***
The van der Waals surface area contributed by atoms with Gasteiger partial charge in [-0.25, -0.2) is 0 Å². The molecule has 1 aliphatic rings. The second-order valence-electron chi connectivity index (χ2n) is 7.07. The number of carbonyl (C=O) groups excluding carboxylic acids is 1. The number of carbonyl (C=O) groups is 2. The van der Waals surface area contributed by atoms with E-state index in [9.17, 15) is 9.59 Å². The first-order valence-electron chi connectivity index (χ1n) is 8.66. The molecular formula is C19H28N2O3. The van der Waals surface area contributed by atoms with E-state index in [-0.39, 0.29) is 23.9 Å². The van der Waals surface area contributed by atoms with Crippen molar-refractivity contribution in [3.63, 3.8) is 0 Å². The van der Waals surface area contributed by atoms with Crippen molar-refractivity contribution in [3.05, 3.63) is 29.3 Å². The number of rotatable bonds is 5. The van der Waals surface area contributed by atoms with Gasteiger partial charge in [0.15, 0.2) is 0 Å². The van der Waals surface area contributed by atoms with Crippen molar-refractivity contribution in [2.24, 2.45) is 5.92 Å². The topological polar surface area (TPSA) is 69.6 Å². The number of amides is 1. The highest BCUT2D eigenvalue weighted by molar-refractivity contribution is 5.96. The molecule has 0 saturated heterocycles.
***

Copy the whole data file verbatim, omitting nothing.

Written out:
The van der Waals surface area contributed by atoms with Gasteiger partial charge in [-0.25, -0.2) is 0 Å². The molecule has 1 aliphatic rings. The second-order valence-electron chi connectivity index (χ2n) is 7.07. The number of carbonyl (C=O) groups excluding carboxylic acids is 1. The number of carbonyl (C=O) groups is 2. The van der Waals surface area contributed by atoms with E-state index in [9.17, 15) is 9.59 Å². The first-order valence-electron chi connectivity index (χ1n) is 8.66. The molecular formula is C19H28N2O3. The van der Waals surface area contributed by atoms with E-state index in [-0.39, 0.29) is 23.9 Å². The van der Waals surface area contributed by atoms with Crippen molar-refractivity contribution in [3.63, 3.8) is 0 Å². The van der Waals surface area contributed by atoms with Crippen molar-refractivity contribution in [3.05, 3.63) is 29.3 Å². The number of rotatable bonds is 5. The van der Waals surface area contributed by atoms with Gasteiger partial charge in [0.15, 0.2) is 0 Å². The van der Waals surface area contributed by atoms with Crippen molar-refractivity contribution in [2.24, 2.45) is 5.92 Å². The topological polar surface area (TPSA) is 69.6 Å². The number of amides is 1. The highest BCUT2D eigenvalue weighted by molar-refractivity contribution is 5.96. The molecule has 0 saturated heterocycles.